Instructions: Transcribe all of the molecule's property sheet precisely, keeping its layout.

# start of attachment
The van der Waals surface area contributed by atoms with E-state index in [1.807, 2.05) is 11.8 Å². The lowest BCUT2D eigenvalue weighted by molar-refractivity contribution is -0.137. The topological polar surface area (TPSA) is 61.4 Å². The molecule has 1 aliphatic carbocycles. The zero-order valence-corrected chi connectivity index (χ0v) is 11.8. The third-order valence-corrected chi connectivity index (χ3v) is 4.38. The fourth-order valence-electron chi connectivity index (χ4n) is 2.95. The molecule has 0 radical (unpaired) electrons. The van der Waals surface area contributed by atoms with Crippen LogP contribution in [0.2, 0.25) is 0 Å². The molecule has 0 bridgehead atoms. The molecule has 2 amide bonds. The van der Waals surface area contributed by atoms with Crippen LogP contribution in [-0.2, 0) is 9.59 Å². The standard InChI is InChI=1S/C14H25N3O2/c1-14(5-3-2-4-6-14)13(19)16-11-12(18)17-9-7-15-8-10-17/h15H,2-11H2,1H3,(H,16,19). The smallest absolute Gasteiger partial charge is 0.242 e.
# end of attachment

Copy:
The van der Waals surface area contributed by atoms with E-state index in [1.807, 2.05) is 11.8 Å². The lowest BCUT2D eigenvalue weighted by molar-refractivity contribution is -0.137. The topological polar surface area (TPSA) is 61.4 Å². The molecule has 1 aliphatic carbocycles. The zero-order valence-corrected chi connectivity index (χ0v) is 11.8. The third-order valence-corrected chi connectivity index (χ3v) is 4.38. The fourth-order valence-electron chi connectivity index (χ4n) is 2.95. The molecule has 0 radical (unpaired) electrons. The van der Waals surface area contributed by atoms with Crippen LogP contribution in [0.2, 0.25) is 0 Å². The molecule has 0 bridgehead atoms. The molecule has 2 amide bonds. The van der Waals surface area contributed by atoms with Crippen LogP contribution in [-0.2, 0) is 9.59 Å². The standard InChI is InChI=1S/C14H25N3O2/c1-14(5-3-2-4-6-14)13(19)16-11-12(18)17-9-7-15-8-10-17/h15H,2-11H2,1H3,(H,16,19). The smallest absolute Gasteiger partial charge is 0.242 e.